A couple of years ago I bought a pressure cooker. I got it direct from the manufacturers Prestige (I have no connection with them) and opted for the 6 litre high dome model. Currently that’s on offer from them for £45 and, barring a really exceptional special offer somewhere, I doubt you’ll find it for much less.
Seen here on my classic 1970s Creda Carefree cooker.
This was a bit of step into the unknown for me as I didn’t grow up in a pressure-cooker-using family, In fact growing up in the north-east I can’t remember ever seeing one. Were they perceived as being a bit middle-class and southern?
So they remained mysterious hissing things. A bit frightening, perhaps even dangerous? There were those rumours of food on ceilings…
The main benefit of the pressure cooker is that on average it cuts cooking time to about one third of the usual. The cooker has a lid which locks in place. A weight on the top increases the atmospheric pressure inside and that raises the temperature at which the liquid boils. The weight is adjustable to 5 pounds, 10 pounds or 15 pounds. But 15 is used for most things.
There’s a myth that the higher temperature leads to food being boiled to oblivion and ending up tasteless. But that hasn’t been my experience. Everything’s delicious. I suppose because the cooking time is so much shorter? And contrary to what you might expect the kitchen seems far less steamy than usual.
These days the cookers have various safety features. The lid can’t be removed until the pressure reduces to normal. There’s a safety plug on top of the lid which would melt and release the steam if the top vent became blocked and a hole in the rim of the lid which would do the same. But that is very unlikely to happen unless the cooker is overloaded with something that froths up.
The procedure for using the pressure cooker is always much the same. Put things in, there always has to be a certain amount of liquid. Put on the lid and turn up the heat to full. As the water boils the safety plug pops up.
After about another 90 seconds the pressure begins to raise the weight on top and steam hisses from the vent. That means the correct pressure has been reached and it’s time to turn down the temperature of the cooking ring to maintain that slight hissing throughout the cooking time.
I cook soups, curries, pasta sauces, chilli-con-carne and I particularly like to pot roast a joint of beef. That can be cooked from frozen and takes just 22 minutes per pound for topside, 25 minutes for silverside and 30 minutes for brisket. If the joint is fresh or thawed beforehand the times per pound are 12, 20 and 15 minutes.
When it comes to vegetables, the pressure cooker is particularly good for my home grown beetroot as the lengthy cooking time is reduced down to between 10 and 30 minutes depending on the size. For other vegetables such as potatoes the time is so short at 4 minutes that it can be difficult to get them exactly right.
Unlike a normal pan you can’t lift the lid to check on progress. You have to reduce the pressure first. For most things that means putting the pan under the cold water tap for a few seconds. Then the lid can be unlocked.
However, in the case of some things such as rice and pasta, which may froth up, the cooker has to be left off the heat until the pressure subsides by itself. I find it takes so long that it isn’t much of a time saving.
The pressure cooker is terrific for pulses. Dried beans and peas only have to be soaked for an hour before cooking. The cooking time for chickpeas is 20 minutes and just 10 minutes for black eye beans or red kidney beans. Suddenly it becomes much more practical to use these. No more soaking overnight…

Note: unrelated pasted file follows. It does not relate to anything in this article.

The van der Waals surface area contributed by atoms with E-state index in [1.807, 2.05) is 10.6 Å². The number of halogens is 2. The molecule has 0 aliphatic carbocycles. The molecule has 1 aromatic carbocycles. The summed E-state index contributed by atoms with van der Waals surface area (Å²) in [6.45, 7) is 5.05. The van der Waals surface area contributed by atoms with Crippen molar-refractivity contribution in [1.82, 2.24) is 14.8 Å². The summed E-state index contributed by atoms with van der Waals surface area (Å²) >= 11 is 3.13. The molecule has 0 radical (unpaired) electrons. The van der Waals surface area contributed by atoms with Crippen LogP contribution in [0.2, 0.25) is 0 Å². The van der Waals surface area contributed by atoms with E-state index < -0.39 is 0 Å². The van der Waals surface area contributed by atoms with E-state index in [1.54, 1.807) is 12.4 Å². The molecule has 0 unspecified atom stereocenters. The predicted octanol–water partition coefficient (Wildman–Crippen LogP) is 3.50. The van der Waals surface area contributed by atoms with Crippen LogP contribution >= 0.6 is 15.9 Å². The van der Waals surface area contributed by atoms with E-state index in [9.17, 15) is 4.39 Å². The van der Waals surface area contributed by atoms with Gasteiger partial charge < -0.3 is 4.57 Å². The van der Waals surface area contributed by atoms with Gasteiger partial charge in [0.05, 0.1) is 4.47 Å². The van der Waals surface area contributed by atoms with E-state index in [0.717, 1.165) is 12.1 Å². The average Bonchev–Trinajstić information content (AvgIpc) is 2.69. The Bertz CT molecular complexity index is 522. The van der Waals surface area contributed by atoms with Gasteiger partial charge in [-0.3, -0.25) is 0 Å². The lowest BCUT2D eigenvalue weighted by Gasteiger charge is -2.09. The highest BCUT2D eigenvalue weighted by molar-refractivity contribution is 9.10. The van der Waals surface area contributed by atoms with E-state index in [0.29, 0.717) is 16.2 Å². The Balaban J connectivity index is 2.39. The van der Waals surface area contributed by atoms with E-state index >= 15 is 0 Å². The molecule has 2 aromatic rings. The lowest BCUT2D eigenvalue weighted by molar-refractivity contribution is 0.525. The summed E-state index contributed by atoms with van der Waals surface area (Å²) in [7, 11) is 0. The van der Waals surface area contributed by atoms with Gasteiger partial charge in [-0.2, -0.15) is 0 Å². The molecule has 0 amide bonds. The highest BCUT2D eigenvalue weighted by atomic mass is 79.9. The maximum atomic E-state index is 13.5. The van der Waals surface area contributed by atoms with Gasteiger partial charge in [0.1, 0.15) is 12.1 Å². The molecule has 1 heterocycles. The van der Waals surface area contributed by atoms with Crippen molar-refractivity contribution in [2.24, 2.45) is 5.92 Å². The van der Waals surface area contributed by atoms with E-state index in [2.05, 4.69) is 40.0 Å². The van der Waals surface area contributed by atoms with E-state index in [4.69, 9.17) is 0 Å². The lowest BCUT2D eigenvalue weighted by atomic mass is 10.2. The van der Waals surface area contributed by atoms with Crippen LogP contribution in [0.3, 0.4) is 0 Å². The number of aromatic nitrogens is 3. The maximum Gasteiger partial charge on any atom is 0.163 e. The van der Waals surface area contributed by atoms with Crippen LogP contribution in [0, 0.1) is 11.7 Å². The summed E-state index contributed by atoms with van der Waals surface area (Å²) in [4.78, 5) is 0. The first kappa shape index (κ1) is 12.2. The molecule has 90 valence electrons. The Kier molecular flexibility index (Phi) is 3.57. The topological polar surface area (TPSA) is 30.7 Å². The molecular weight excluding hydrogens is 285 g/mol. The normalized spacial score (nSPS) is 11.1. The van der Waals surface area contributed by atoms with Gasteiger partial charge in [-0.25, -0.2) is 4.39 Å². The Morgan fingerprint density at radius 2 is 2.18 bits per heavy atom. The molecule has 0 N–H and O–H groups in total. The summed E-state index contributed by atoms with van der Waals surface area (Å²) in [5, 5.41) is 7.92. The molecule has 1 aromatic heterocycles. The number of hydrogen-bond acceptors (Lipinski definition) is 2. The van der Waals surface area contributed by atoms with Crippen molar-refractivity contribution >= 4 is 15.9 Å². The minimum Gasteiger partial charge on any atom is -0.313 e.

Making stock is less of a chore too as the usual cooking time is reduced by two-thirds. So perhaps 15 minutes for vegetable stock and 45 minutes for meat stock.
One of my hens looks through the kitchen window at herself on a label made for fun.
I bought the high dome model because jars fit into it. I use it to preserve home grown pickled beetroot and tomatoes.
The tomatoes are packed into jars with some salt and a teaspoon of lemon juice in each (to increase acidity) and the lids are screwed on. They’re processed in the cooker with the 5 pound weight for 15 minutes after which the pressure is allowed to subside naturally. Once out, as the temperature of the jar reduces, the lids “pop down” creating a seal. They can be stored in the cupboard almost indefinitely like any jar from the shops.
There’s no need to buy expensive jars and lids for this bottling (or canning as the Americans call it). You can reuse any from the supermarket. From jams, pickles, pesto, olives… The lids can be used several times (ask family and neighbours to keep them for you) and the glass jars potentially forever. Lids come in a handful of different sizes and should have the dimple on top so you can confirm that they “pop down” and seal correctly as they cool.
There’s an ongoing running cost with the pressure cooker. That’s the gasket — the black rubber seal that fits inside the lid. If you use the cooker quite a bit that will need to be replaced every 12-18 months. A genuine Prestige replacement gasket costs about £5 on eBay.
However there’s also a saving in terms of energy used during cooking. That’s cut to about one third, which should more than cancel out the ongoing cost of the gasket.
My only criticism of the Prestige 6L high-dome is a minor one. Being made of aluminium, it does tend to scratch easily. But I have no regrets buying it.
The huge time saving when using a pressure cooker transforms what you can get done in the kitchen in a morning or afternoon, particularly if you like to freeze meals, cooked pulses and stock for future use.